Is There a Secret Spring in Portland, Oregon’s Mt. Tabor Neighborhood?

Aaron Gilbreath
4 min readJan 4, 2020

One nosey resident sniffed around to find the truth about Crystal Springs.

Mt. Tabor, facing west.

There it was, clear as day: A satellite photo of what looked like a natural lake in the backyard of a house on Mount Tabor, posted on Reddit back in March 2014. The anonymous user claimed that the secret lake was fed from water flowing from an underground river called “Crystal Springs.”

“It even has a boat house!” the post said. “Cannot be seen from the street.”

Of course you can’t Yes, yes. Don’t believe everything you read on the internet. Although the photo did show what could be a boat house, the lake’s shores didn’t seem natural — the photo showed some sort of brick edges. But the possibility of a fenced-off natural lake hidden on Portland’s dormant volcano, even less accessible than the privately guarded Lake Oswego, and not on any known Portland map, seemed too enticing to ignore.

At a 19th-century farmhouse perched on a bluff above the “secret lake” since 1990, I found Dave, a longtime resident who declined to give his last name but who has seen the feature in question. “It’s not a natural lake,” Dave told me, persuasively explaining that when the water from streets high on Tabor drains through gutters and soil, it simply collects in the backyard below, so the homeowners built a pond to collect runoff. When the pond fills, a grate empties water into a city storm drain, where it then flows into Willamette River downtown. Dave described the pond as a dressed-up catchment basin.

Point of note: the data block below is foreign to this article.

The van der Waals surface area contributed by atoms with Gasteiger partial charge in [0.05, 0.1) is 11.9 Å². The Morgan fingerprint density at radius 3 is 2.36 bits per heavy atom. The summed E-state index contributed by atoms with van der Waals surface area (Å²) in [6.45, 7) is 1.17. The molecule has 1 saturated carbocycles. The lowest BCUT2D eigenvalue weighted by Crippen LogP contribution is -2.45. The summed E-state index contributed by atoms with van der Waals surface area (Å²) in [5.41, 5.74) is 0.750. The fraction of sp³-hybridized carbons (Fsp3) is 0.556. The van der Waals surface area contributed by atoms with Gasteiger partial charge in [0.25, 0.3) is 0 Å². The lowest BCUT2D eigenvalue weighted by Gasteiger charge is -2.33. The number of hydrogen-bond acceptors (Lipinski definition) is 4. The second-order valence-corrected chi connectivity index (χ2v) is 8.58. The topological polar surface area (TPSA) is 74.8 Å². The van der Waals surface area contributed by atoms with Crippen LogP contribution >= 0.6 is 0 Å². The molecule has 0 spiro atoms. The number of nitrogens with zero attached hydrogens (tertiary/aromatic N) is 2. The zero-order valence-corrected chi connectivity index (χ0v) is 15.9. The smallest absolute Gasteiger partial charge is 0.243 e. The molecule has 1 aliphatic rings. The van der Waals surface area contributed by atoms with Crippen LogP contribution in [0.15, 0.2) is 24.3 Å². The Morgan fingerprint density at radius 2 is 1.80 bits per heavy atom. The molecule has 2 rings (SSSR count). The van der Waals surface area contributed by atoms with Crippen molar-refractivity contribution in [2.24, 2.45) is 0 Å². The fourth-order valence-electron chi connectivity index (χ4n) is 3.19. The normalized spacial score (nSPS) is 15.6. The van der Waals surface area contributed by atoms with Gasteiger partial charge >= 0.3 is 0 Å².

I needed a second opinion. Many historic streams once ran through wet, swampy Portland before being buried or rerouted. Tanner Creek now runs under Providence Park and the dense, tony Pearl District. Paradise Springs once flowed from Mtount Tabor down past what’s now the Belmont Station beer joint. In the early 20th century, this area on Mount Tabor was the site of “Crystal Springs Sanitarium” — an asylum during a more primitive medical era.

It seemed to justify my knocking on a few more doors. I’m curious, or nosy.

I knocked. Only one neighbor answered. “It’s definitely a spring,” says Jan Caplaner, a real estate agent who sold the house adjoining the pond to a doctor in the 1980s. “I don’t buy the…

Aaron Gilbreath

Essayist, Journalist, Burritoist. Longreads Editor. Writing: Harper’s, NYT, Slate, Paris Review, VQR, Oxford American, Kenyon Review. 3 nonfiction books.